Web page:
Mem and Zin bookstore

Statue of Kurdish poet Abdulla Pashew unveiled in Erbil

ERBIL – A statue commemorating Abdulla Pashew, a renowned Kurdish poet, was revealed on Tuesday evening at the Mem and Zin bookstore in Erbil. Crafted by sculptor Goran Marouf, the work, made of fiberglass, took a month to complete.

In a conversation with 964media, Marouf shared insights into his creative process and the inspiration behind the homage to Pashew. “Creating a statue of Pashew marks my first foray into commemorating a person in this form. Interestingly, Pashew himself is yet to learn that he has been so honored. The realm of sculpture permits artists to pay tribute to anyone they admire, even without the subject’s awareness,” Marouf explained.

He continued, “The concept originated during my studies when we were each tasked with selecting a figure to honor. I chose Abdulla Pashew because I see a deep connection between literature and art.”

Abdulla Pashew, born in 1946 in the Berkot area of Erbil, stands as a pivotal figure in contemporary Kurdish poetry. His contributions were instrumental in founding the Kurdish Writers Union in Baghdad in 1970, and he spent a year teaching in the village of Kendal in 1971.

Pashew’s academic pursuits led him to the former Soviet Union. In 1979, he earned a master’s degree in Russian and English translation from the Moscow State Linguistic University, then known as the Maurice Thorez Pedagogical Institute of Foreign Languages.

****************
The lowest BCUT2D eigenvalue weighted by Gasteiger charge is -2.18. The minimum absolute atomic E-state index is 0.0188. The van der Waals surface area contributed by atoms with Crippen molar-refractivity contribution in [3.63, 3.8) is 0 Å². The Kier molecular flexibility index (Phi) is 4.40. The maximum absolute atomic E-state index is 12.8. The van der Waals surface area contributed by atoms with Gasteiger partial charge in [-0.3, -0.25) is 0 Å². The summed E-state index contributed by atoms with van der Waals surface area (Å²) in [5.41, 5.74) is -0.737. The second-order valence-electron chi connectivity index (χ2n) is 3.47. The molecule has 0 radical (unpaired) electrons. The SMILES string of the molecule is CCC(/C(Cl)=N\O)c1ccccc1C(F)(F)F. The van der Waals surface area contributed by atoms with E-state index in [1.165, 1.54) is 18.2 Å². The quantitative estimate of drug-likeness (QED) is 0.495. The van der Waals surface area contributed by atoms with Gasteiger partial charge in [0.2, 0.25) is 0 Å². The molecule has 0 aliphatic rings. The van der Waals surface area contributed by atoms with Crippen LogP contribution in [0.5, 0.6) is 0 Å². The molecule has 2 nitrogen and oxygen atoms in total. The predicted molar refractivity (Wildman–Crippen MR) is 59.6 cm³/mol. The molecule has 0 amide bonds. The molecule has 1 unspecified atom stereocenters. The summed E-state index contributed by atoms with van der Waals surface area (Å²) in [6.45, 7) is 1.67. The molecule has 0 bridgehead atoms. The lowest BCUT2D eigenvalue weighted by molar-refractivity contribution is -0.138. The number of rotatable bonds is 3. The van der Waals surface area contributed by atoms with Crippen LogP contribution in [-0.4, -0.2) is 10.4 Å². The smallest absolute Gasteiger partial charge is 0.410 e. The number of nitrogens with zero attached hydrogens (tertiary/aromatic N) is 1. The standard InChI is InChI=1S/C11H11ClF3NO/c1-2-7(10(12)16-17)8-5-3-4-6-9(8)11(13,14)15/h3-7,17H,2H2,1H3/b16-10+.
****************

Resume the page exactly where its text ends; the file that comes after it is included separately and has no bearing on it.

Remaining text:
He completed a Ph.D. in literature in 1984, with a focus on Kurdish poet and writer Piramerd. He taught at Al-Fateh University in Libya between 1985 and 1990 and has lived in Finland since 1995.

His literary career began with his first poem in 1963, and his inaugural poetry collection was published in 1967.

Pashew’s major works include “Tears and Blood” (1965-1967), first released in Kirkuk in 1967; “The Broken Idol” (1967-1968), published in Kirkuk in 1968; “The Night Letter of a Tired Poet” (1968-1972), first available in Baghdad in 1972; “Twelve Lessons for Children and Several Banned Poems” (1969-1973), introduced in Berlin in 1997; “Every Night I Dream of You” (1973-1979), published in Baghdad in 1980; and “Towards Twilight” (1989-2001), released in Sweden in 2001.

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